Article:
Sunday, July 24, 2011

Considering Solitude

Heaven Can Wait 42x42" oil/cold wax on panel © Janice Mason Steeves
Still feeling the effects of my week long home retreat (how long can this feeling last?), I'm thinking about  solitude and it's place in the creative process.   In Paul Tillich's quote, solitude is the 'glory of being alone'.  Solitude is something you choose.  It's different than loneliness.

- In order to be open to creativity, one must have the capacity for constructive use of solitude. One must overcome the fear of being alone. ~Rollo May

As I went into my home retreat a couple of weeks ago, I had many people tell me that they just wouldn't be able to do a home retreat.  "Oh I wish I could do that", was a very common response. Several friends-many of them artists- told me that they thought I was courageous to be alone for a week.  Courage is not spending a week alone and unplugged. Courage is Harry Potter fighting Voldemort to the death. Courage comes from the latin word "cor" meaning heart, which is a common metaphor for inner strength. Courage is having your first solo art show.  Courage is changing directions in your work when you have no idea where you're going or how you're going to do it.  Courage is following your heart no matter where it leads.  Courage is choosing a life in the arts even though it may not pay the bills. It is not spending a week alone.

Ester Buchholz, author of The Call of Solitude, says that "Life's creative solutions require alonetime. Solitude is required for the unconscious to process and unravel problems.  Others inspire us, information feeds us, practice improves our performance, but we need quiet time to figure things out, to emerge with new discoveries, to unearth original answers."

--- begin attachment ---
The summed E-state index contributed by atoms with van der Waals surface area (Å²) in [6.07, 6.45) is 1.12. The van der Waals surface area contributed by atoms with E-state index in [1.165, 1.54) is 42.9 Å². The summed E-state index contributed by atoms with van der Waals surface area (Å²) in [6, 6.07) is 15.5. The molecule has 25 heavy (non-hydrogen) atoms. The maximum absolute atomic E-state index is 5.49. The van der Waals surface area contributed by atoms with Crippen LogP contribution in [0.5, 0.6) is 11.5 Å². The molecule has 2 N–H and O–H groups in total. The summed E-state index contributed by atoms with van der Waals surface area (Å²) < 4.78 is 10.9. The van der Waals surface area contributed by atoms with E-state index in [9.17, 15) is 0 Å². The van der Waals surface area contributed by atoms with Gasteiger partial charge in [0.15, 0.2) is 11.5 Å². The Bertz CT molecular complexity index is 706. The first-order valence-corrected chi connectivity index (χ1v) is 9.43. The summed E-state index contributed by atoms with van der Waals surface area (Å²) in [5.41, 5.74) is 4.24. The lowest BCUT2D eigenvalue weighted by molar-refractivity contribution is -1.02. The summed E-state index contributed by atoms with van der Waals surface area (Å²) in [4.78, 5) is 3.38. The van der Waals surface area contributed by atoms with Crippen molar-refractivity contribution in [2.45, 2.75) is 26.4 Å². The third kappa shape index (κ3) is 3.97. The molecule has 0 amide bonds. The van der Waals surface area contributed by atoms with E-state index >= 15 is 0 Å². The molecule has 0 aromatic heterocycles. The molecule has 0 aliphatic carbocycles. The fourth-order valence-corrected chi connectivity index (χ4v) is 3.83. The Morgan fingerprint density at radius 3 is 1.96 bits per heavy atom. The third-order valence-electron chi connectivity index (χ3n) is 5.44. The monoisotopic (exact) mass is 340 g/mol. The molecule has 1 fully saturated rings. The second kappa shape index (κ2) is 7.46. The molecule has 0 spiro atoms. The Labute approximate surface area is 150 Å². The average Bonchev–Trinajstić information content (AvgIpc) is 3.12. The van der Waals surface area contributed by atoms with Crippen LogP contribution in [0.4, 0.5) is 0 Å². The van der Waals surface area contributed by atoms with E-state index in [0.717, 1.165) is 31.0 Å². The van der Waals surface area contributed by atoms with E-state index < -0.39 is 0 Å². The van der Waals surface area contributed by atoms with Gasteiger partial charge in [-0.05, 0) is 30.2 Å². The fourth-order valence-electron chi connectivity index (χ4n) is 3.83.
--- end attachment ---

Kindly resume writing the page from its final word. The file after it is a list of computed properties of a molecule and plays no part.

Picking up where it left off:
She goes on to say, "The natural creativity in all of us-the sudden and slow insights, bursts and gentle bubbles of imagination-is found as a result of alone time.  Passion evolves in aloneness.  Both creativity and curiosity are bred through contemplation."

The retreat sort of re-booted my awareness of how much I need space or solitude to create.  Space that is created through unplugging and leaving long open-ended days.  I think that the 'rules of engagement' that I set for the retreat can be modified for daily use.  I guess the word is self-discipline.

Buchholz says, "Alonetime is a great protector of the self and the human spirit. Ultimately, we might follow the message of every practiced meditator, who suggests living each moment as a new moment, with greater sensitivity to one's thoughts, feelings, and physical sensations. That is the real message of alonetime, and it is through that profound self-awareness, that inner aloneness, that our lives will flower".

Kafka said: "You need not leave your room.  Remain sitting at your table and listen.  You need not even listen, simply wait, just learn to become quiet and still and solitary.  The world will freely offer itself to you unmasked.  It has no choice; it will roll in ecstasy at your feet".  Or what about Picasso who said, "Without great solitude, no serious work is possible."

And then in the words of Gertrude Stein, "When they are alone they want to be with others and when they are with others they want to be alone.  After all, human beings are like that."

Sunday, July 17, 2011

Artist's Home Retreat

"Go instead where there is no path"  50x50" oil /cold wax medium ©Janice Mason Steeves 2011